When More Is Not Better: Three Common Mistakes in Health Messaging Interventions | Journal of Health Politics, Policy and Law | Duke University Press
How veganism became mainstream | The Spectator
Government and environmentalists need to understand this. To achieve change, you needn’t legislate so everyone adopts new behaviours simultaneously: you simply need to ensure every desirable new behaviour (veganism, installing solar panels, not flying when you can travel by train) reaches that level where it no longer looks weird. If just 10 per cent of attendees refuse to fly to a meeting, it becomes essential to offer videoconferencing, at which point a further 10 per cent will opt to attend the meeting remotely. If 10 per cent start taking trains to Frankfurt, it will pay to launch a European sleeper train service, at which point another 10 per cent will take the train. Once someone on your street has solar panels, you’ll feel happier installing your own. The biggest single influence on whether people drink Guinness in a pub is whether there is already someone in the pub drinking Guinness. A lot of socially beneficial behaviours work the same way. It’s not that we don’t want to do them — we do. We just don’t want to be the weirdo who does it first.
How conservation initiatives go to scale | Nature Sustainability
You can either have rapid uptake OR large-scale adoption, but generally you don't find both together in these types of initiatives.
Electric cars to get green number plates under government plan | Environment | The Guardian
“The number of clean vehicles on our roads is increasing but we don’t notice, as it’s difficult to tell clean vehicles apart from more polluting ones. Green number plates make these vehicles, and our decision to drive in a more environmentally friendly way, more visible on roads. “We think making the changing social norm noticeable will help encourage more of us to swap our cars for cleaner options.”
Saving Lives By Closing the Intention-Action Gap - Behavioral Scientist
2 excellent case studies
Promising Behavioral Intervention Helps Cut Idling Car Engines – Association for Psychological Science – APS
Directing drivers to “think of themselves” successfully led to far more drivers switching off their idling engines: More drivers switched off their engines in the private self-focused condition (51%) compared with the baseline condition (20%). “The odds ratios revealed that drivers were 1.83 times more likely to switch off their engines in the instructive watching eyes condition, and 4.82 times more likely in the private self-focus condition than in the baseline condition,” Meleady and colleagues write.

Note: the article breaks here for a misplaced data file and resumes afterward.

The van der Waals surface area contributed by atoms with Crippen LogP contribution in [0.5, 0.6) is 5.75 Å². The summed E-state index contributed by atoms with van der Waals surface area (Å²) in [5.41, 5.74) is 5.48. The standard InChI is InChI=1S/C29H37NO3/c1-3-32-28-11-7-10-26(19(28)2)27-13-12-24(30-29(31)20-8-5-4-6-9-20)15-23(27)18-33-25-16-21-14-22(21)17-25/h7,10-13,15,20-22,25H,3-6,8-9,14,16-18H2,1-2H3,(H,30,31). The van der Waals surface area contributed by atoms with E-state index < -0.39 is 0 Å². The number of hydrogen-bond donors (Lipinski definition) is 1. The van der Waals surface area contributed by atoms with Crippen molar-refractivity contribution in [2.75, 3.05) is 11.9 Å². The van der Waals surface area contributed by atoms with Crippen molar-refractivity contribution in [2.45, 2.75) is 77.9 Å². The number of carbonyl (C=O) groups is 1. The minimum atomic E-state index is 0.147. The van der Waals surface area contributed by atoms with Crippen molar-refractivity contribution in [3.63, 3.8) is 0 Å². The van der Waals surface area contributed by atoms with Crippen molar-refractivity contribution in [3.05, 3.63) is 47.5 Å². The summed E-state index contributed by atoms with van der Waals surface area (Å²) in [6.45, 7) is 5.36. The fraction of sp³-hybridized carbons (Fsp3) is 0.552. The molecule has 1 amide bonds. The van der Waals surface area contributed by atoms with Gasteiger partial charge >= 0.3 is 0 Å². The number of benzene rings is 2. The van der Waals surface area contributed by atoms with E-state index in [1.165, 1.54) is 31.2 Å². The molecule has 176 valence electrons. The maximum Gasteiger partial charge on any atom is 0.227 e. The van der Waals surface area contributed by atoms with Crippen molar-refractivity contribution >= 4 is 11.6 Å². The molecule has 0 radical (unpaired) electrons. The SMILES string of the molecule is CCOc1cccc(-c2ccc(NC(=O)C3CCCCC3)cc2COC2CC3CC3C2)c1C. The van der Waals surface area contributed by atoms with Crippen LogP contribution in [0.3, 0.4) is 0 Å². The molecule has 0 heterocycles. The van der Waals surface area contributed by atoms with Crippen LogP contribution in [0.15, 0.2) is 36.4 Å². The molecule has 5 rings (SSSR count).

effectiveness of repeating a social norm feedback intervention to high prescribers of antibiotics in general practice: a national regression discontinuity design | Journal of Antimicrobial Chemotherapy | Oxford Academic
Busting Misbeliefs to Improve Women’s Well-being - Behavioral Scientist
Two examples of campaigns tackling misbeliefs - one addressing misperceptions of the likelihood of an event (girls contracting HIV in South Africa) and one addressing misperceptions of social norms (women working outside the home in Saudi Arabia):
Nudges, Norms, and New Solutions
The small changes are often the ones that make a difference. Our guide presents effective, light-touch strategies to help your students get to and through college.
(3) (PDF) Nudging with Care: The Risks and Benefits of Social Information
The Rwandan prescription for Depression: Sun, drum, dance, community. “We had a lot of trouble with western mental health workers who came here immediately after the genocide and we had to ask some of them to leave. They came and their practice did not in
The Rwandan prescription for Depression: Sun, drum, dance, community. “We had a lot of trouble with western mental health workers who came here immediately after the genocide and we had to ask some of them to leave. They came and their practice did not involve being outside in the sun where you begin to feel better, there was no music or drumming to get your blood flowing again, there was no sense that everyone had taken the day off so that the entire community could come together to try to lift you up and bring you back to joy, there was no acknowledgement of the depression as something invasive and external that could actually be cast out again. Instead they would take people one at a time into these dingy little rooms and have them sit around for an hour or so and talk about bad things that had happened to them. We had to ask them to leave.” ~A Rwandan talking to a western writer, Andrew Solomon, about his experience with western mental health and depression.
Social Network Assessments and Interventions for Health Behavior Change: A Critical Review